- Terminal application part. I: Styles & Colors
- Terminal application part. II: Moving & Editing
- Terminal application part. III: User Inputs
Have you ever wanted to make your CLI script shine? While cool scripts expose colors and styles, you are still stuck with black & white boring text? Hey! I've got something for you!
In this series of article, we will explore how to build a great terminal application: how to move the cursor, edit the screen, handle keyboard input, handle mouse input, and even more goodies!
But let's start with something simpler... Life is really bland without colors, doesn't it?... Let's add some spicy colors to our terminal application!
The hard way
You wonder how colors and styles are achieved? You guess that one have do deal with an obscur underlying driver? Actually, you're wrong: you can do that with a simple
So let's write a red "Hello world!":
console.log( '\x1b[31mHello world!' ) ;
Yes, you guessed it:
\x1b[31m is an escape sequence that will be intercepted by your terminal and instructs it to switch to the red color. In fact,
\x1b is the code for the non-printable control character escape... you know, that key on the top-left corner of your keyboard?
Eventually, if we want to produce a notice of this kind:
Warning: the error #105 just happened!
... you will have to code this:
console.log( '\x1b[31m\x1b[1mWarning:\x1b[22m \x1b[93mthe error \x1b[4m#105\x1b[24m just happened!\x1b[0m' ) ;
Just copy-paste it to the node's REPL console, to try it out!
Okey, now if you want the full list of what you can achieve with control sequences, have a look at the official xterm's control sequences guide.
Isn't that nice? We don't have to deal with an obscur underlying driver! We just have to deal with obscur escape sequences!
But that's not all: complex sequences are not compatible between all terminals.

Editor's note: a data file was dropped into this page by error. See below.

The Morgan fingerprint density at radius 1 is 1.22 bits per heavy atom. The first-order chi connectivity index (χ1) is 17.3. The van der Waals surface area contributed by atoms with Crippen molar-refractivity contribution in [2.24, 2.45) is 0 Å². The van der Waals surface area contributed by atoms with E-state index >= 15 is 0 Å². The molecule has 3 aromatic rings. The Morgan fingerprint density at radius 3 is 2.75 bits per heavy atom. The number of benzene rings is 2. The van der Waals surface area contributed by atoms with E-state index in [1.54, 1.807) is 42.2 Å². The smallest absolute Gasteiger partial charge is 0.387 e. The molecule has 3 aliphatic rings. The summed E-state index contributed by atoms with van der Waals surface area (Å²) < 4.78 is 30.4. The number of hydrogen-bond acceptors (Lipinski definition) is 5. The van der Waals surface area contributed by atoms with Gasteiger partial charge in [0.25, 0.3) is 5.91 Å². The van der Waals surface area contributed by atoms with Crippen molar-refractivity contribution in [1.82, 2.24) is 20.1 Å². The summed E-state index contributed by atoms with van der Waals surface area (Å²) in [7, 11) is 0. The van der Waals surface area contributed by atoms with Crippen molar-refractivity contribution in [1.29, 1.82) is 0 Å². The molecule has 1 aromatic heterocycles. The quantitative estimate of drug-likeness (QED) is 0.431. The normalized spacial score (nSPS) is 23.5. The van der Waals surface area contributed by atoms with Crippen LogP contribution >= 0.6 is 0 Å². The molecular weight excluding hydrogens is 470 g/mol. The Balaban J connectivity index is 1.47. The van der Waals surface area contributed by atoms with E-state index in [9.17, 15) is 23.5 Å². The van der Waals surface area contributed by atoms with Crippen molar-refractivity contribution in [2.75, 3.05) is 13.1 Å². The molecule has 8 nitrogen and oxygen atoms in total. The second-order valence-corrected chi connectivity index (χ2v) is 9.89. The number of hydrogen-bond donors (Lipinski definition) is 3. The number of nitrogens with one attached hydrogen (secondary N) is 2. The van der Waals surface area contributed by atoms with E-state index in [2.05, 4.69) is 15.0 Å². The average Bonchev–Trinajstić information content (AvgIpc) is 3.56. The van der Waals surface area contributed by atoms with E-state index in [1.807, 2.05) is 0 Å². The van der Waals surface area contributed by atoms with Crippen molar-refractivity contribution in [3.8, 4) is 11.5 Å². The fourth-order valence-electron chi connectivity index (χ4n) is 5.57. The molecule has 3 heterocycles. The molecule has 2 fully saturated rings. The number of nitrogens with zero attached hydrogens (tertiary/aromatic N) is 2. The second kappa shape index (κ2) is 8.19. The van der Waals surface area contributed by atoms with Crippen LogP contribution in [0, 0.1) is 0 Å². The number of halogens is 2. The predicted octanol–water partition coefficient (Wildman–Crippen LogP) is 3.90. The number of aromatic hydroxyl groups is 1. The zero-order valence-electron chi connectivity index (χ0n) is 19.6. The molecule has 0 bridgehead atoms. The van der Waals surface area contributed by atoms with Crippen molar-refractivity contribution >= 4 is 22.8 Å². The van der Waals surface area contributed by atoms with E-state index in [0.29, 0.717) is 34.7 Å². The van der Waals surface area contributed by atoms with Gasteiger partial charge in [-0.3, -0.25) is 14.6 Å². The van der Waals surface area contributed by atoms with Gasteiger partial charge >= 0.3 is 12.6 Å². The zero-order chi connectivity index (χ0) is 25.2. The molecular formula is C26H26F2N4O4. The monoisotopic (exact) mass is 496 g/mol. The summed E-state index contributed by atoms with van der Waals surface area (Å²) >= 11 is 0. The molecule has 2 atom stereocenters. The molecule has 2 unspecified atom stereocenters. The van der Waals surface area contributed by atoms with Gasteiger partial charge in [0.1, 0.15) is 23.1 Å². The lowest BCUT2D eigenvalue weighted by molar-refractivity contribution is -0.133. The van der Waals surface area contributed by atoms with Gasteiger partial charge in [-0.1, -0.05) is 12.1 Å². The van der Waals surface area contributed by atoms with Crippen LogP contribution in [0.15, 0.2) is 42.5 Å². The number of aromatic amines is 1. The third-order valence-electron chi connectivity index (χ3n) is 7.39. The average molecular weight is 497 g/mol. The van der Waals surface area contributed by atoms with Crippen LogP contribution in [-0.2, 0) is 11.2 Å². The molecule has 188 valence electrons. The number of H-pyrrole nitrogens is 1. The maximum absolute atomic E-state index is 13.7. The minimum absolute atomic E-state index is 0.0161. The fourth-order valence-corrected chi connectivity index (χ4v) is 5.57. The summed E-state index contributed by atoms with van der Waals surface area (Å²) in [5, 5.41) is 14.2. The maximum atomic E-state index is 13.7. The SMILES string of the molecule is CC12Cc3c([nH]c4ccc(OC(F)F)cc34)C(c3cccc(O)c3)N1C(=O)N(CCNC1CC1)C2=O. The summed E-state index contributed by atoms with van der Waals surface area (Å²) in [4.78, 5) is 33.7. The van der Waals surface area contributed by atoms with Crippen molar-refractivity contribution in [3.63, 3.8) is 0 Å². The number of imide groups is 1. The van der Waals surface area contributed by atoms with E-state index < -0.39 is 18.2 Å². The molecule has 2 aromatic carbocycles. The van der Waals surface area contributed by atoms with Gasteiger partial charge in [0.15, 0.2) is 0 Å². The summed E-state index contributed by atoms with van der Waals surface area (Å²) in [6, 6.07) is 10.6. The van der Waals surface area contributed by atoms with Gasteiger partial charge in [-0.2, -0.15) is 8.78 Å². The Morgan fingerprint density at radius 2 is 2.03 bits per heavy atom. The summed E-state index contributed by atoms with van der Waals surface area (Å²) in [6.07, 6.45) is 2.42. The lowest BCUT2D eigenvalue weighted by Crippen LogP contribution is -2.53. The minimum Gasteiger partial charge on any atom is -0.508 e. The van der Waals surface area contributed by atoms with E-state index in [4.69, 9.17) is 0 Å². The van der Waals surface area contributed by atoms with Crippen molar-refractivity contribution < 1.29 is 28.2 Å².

Ok, ok... Let's hunt for a good lib then...
Escape sequences dealing only with colors & styles are known as ANSI escape code, they are standardized and therefore they work everywhere. That's the focus of those two packages.
The first package, colors, is probably the oldest package around dealing with colors and styles. At time of writing, it has no less than 3.5 millions of downloads for the last month.
Some example of the syntax, taken directly from the package's documentation:
var colors = require('colors'); console.log('hello'.green); // outputs green text console.log('i like cake and pies'.underline.red) // outputs red underlined text console.log('inverse the color'.inverse); // inverses the color console.log('OMG Rainbows!'.rainbow); // rainbow console.log('Run the trap'.trap); // Drops the bass
This is the old syntax. While it looks really easy to use, note that it extends the native
String object, which is a very bad thing.
Due to popular pressure, some of them directly coming from the author of the chalk package itself, now colors can be required without extending native object... Of course, the syntax differs:
var colors = require('colors/safe'); console.log(colors.green('hello')); // outputs green text console.log(colors.red.underline('i like cake and pies')) // outputs red underlined text console.log(colors.inverse('inverse the color')); // inverses the color console.log(colors.rainbow('OMG Rainbows!')); // rainbow console.log(colors.trap('Run the trap')); // Drops the bass
The chalk package has recently surpassed colors, at time of writing its download count reached 5.7 millions.
Again, taken directly from the chalk's documentation:
var chalk = require('chalk'); // style a string console.log( chalk.blue('Hello world!') ); // combine styled and normal strings console.log( chalk.blue('Hello') + 'World' + chalk.red('!') ); // compose multiple styles using the chainable API console.log( chalk.blue.bgRed.bold('Hello world!') ); // pass in multiple arguments console.log( chalk.blue('Hello', 'World!', 'Foo', 'bar', 'biz', 'baz') ); // nest styles console.log( chalk.red('Hello', chalk.underline.bgBlue('world') + '!') ); // nest styles of the same type even (color, underline, background) console.log( chalk.green( 'I am a green line ' + chalk.blue.underline.bold('with a blue substring') + ' that becomes green again!' ) );
The outsider: terminal-kit
It's time to introduce my little gem: terminal-kit.
The basic part of terminal-kit, the part dealing with styles and colors was inspired by chalk. It's easy, you can combine styles and colors, and furthermore, you don't have to use
console.log() anymore. Why? Because terminal-kit IS a terminal lib, not just an ANSI's style helper.
Just compare the chalk's way:
console.log( chalk.blue.bold( 'Hello world!' ) ) ;